Special Issue "Nursing Informatics: Consumer-Centred Digital Health"

A special issue of Informatics (ISSN 2227-9709). This special issue belongs to the section "Health Informatics".

Deadline for manuscript submissions: closed (15 March 2021).

Special Issue Editors

Prof. Dr. Diane Skiba
E-Mail Website
Guest Editor
College of Nursing, University of Colorado, Anschutz Medical Center Campus, Aurora, CO 80045, USA
Interests: consumer engagement; digital health tools; informatics education
Dr. Michelle Honey
E-Mail Website
Guest Editor
School of Nursing, The University of Auckland, Auckland 1142, New Zealand
Interests: nursing informatics; nursing education; consumer readiness for ICT

Special Issue Information

Dear Colleagues, 

The discipline of nursing informatics has thrived over the last decade. Nursing informaticists are working across the globe to guide the use of technologies to provide safe, efficient, and quality care for patients. In the past, nursing informatics focused on the implementation of electronic health records and other clinical systems. In 2020 and beyond, we will witness the expansion of patient-centered digital health tools within an ever-changing digital health ecosystem. Trends in virtual care, consumer participation, digital health tools, artificial intelligence, robotics, and precision health have all facilitated the transformation of the health care delivery system. In this Special Issue, we are interested in articles related to the use of digital health tools to foster patient- or consumer-centered care.

Prof. Dr. Diane Skiba
Dr. Michelle Honey
Guest Editors

Manuscript Submission Information

Manuscripts should be submitted online at www.mdpi.com by registering and logging in to this website. Once you are registered, click here to go to the submission form. Manuscripts can be submitted until the deadline. All papers will be peer-reviewed. Accepted papers will be published continuously in the journal (as soon as accepted) and will be listed together on the special issue website. Research articles, review articles as well as short communications are invited. For planned papers, a title and short abstract (about 100 words) can be sent to the Editorial Office for announcement on this website.

Submitted manuscripts should not have been published previously, nor be under consideration for publication elsewhere (except conference proceedings papers). All manuscripts are thoroughly refereed through a single-blind peer-review process. A guide for authors and other relevant information for submission of manuscripts is available on the Instructions for Authors page. Informatics is an international peer-reviewed open access quarterly journal published by MDPI.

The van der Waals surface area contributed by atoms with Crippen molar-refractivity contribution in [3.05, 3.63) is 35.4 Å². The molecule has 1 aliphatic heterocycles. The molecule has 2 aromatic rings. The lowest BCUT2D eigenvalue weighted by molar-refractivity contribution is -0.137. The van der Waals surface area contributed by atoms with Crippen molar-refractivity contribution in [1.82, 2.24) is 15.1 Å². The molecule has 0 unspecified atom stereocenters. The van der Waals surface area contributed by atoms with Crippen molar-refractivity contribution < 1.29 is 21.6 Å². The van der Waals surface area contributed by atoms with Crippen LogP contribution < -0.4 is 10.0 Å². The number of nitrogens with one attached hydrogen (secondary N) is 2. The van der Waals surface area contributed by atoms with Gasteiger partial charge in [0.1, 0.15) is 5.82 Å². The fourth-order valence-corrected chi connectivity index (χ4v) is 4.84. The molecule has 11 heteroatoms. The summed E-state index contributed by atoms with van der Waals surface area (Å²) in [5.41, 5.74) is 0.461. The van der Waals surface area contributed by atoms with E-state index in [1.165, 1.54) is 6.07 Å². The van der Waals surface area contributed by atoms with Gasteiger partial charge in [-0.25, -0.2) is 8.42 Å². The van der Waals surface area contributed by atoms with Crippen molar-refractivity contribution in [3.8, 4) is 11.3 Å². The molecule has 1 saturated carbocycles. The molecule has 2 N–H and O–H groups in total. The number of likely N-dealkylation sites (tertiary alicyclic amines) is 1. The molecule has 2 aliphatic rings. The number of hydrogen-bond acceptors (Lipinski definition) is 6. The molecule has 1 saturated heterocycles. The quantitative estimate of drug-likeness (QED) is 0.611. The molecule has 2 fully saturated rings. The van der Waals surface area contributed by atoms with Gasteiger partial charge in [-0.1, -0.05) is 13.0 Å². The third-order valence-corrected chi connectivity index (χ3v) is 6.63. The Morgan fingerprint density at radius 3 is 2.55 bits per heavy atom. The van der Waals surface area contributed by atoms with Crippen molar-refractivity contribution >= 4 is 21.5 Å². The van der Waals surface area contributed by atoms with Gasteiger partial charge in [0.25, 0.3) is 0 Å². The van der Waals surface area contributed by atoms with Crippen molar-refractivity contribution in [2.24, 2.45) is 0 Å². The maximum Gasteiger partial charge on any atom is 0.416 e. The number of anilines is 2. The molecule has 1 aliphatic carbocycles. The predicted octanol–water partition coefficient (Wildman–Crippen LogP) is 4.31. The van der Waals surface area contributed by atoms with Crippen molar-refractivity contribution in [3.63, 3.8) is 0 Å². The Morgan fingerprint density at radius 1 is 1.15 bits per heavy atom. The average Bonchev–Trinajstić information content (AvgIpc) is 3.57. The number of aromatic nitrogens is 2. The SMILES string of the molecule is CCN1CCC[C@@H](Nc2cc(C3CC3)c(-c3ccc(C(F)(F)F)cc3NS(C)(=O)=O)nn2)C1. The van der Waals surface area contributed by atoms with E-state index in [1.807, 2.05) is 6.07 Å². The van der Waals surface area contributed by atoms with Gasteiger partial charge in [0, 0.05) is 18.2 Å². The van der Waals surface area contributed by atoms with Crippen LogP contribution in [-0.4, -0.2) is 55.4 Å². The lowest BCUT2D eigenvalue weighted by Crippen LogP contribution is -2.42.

Please visit the Instructions for Authors page before submitting a manuscript. The Article Processing Charge (APC) for publication in this open access journal is 1400 CHF (Swiss Francs). Submitted papers should be well formatted and use good English. Authors may use MDPI's English editing service prior to publication or during author revisions.

Keywords

  • Apps
  • Telehealth
  • Virtual visits
  • Preparation of nurses to work in the digital ecosystem
  • Patient portals
  • Health literacy
  • Chatbots
  • Virtual patient monitoring
  • Wearables

Published Papers (1 paper)

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Research

Open AccessArticle
Digital Educational Support Groups Administered through WhatsApp Messenger Improve Health-Related Knowledge and Health Behaviors of New Adolescent Mothers in the Dominican Republic: A Multi-Method Study
Informatics 2020, 7(4), 51; https://0-doi-org.brum.beds.ac.uk/10.3390/informatics7040051 - 05 Nov 2020
Viewed by 745
Abstract
(1) Background: In limited-resource settings such as the Dominican Republic, many factors contribute to poor health outcomes experienced by adolescent mothers, including insufficient support and/or health knowledge. In response, we designed a digital educational support group, administered through WhatsApp Messenger, for new [...] Read more.
(1) Background: In limited-resource settings such as the Dominican Republic, many factors contribute to poor health outcomes experienced by adolescent mothers, including insufficient support and/or health knowledge. In response, we designed a digital educational support group, administered through WhatsApp Messenger, for new adolescent mothers. The purpose of this study was to assess if participation in this digital support group could improve health outcomes and health behaviors. (2) Methods: Participants completed questionnaires with a health literacy screener, demographic items, knowledge questions, the Index of Autonomous Functioning, and five Patient Reported Outcomes Measurement Information System scales before and after the moderator-led intervention. Differences between pre- and post-intervention scores were calculated and perceptions of the intervention were explored through in-depth interviews analyzed with content analysis. Participants’ well-baby visit attendance and contraceptive use were compared to that of controls and a national sample. (3) Results: Participants’ (N = 58) knowledge scores increased (p < 0.05). Participants were 6.58 times more likely to attend well-baby visits than controls (95% CI: 2.23–19.4) and their contraceptive use was higher than that of the national sample (p < 0.05). Participants indicated the intervention was enjoyable and beneficial. (4) Conclusion: This adolescent-centered digital intervention is a promising method to improve health outcomes and health behaviors of young mothers in limited-resource settings. Full article
(This article belongs to the Special Issue Nursing Informatics: Consumer-Centred Digital Health)
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